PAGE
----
Mark Harris calls for new election in fraud-tainted House race
Republican candidate Mark Harris on Thursday reversed his position and called for a new election to settle a House race in North Carolina marred by ballot fraud.
“Through the testimony I have listened to over the past three days, I believe a new election should be called,” Mr. Harris said at a State Board of Election hearing into fraud allegations linked to his campaign.
“It has become clear to me that the public’s confidence in the 9th District seat general election has been undermined to an extent that a new election is warranted,” he said.
Mr. Harris insisted that he and leaders of his campaign were unaware of the alleged misconduct of a political operative.
The reversal followed revelations that the Harris campaign attorney had withheld documents relevant to the investigation.
He had been fighting to have the board certify the Nov. 6 results that showed Mr. Harris beating Democrat Dan McCready by 905 votes.
The Election Board is tasked with deciding whether to certify the results or call a new election. It has been holding a hearing for four days and had expected to extend the hearing into next week.
After spending three hours on the stand Thursday, Mr. Harris said inconsistencies in his testimony were due to a severe infection and two strokes that put him in the hospital last month.
“Though I thought I was ready to undergo the rigors of this hearing and am getting stronger, I clearly am not and I struggled this morning with both recall and confusion,” he said.
Earlier, Mr. Harris testified that the campaign operative, Leslie McCrae Dowless, had assured him they were not breaking the law.
“He said we don’t touch ballots or take ballots,” said Mr. Harris, a former pastor.
Mr. Dowless apparently lied to the candidate, according to evidence presented by election officials at the hearing.
The handling and collection of absentee ballots, which is illegal in North Carolina, is at the heart of fraud allegations that prevented the previous Election Board from certifying the Nov. 6 results and kept the 9th District seat empty since the new Congress convened Jan. 3.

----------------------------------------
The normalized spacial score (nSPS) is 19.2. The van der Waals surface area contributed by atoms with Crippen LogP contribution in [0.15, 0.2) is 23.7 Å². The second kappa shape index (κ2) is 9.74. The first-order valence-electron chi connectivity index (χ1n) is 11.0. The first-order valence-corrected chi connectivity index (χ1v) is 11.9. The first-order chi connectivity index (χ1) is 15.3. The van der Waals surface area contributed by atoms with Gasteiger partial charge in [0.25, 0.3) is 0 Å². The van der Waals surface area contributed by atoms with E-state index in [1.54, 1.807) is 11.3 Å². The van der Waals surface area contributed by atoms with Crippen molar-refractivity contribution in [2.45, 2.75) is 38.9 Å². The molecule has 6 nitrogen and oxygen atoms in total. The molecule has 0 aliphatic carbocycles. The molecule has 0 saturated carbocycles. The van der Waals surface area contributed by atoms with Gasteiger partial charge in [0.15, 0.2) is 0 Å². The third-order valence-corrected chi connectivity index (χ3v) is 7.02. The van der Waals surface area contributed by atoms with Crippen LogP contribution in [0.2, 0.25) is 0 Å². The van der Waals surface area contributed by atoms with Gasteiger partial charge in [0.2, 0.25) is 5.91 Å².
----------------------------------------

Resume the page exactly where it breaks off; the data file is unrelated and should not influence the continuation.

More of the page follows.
As he planned his run in North Carolina’s 9th Congressional District, Mr. Harris said Mr. Dowless was introduced to him as a “good ol’ boy” who “eats, lived, slept and drank politics.”
Mr. Dowless had a reputation for running an aggressive and proven operation to boost turnout and absentee ballot voting.
Election Director Kim Strach has called Mr. Dowless’ program “a coordinated, unlawful and substantially resourced absentee ballot scheme.”
In North Carolina, it is illegal for anyone other than a voter or close relative to mail in an absentee ballot.
But that’s what they did, according to testimony by workers involved in the program linked to the Harris campaign.
Red Dome Group, a consulting firm hired by the campaign, contracted Mr. Dowless to run the absentee ballots operation, according to testimony.
Andy Yates, co-founder and senior partner at Red Dome Group, testified that he also did not know what Mr. Dowless allegedly was doing.
Mr. Harris’ son, John Harris, an assistant U.S. attorney in North Carolina, testified Wednesday that he warned his father that the absentee ballot drive looked fishy.
The elder Mr. Harris did not heed the warning.
“I had no reason to believe that my father or mother knew Dowless was doing the things that have been described,” the son said. “I think they were lied to, and they believed the person who lied to them.”
On the stand Thursday, the elder Mr. Harris said he was “very proud” of his son.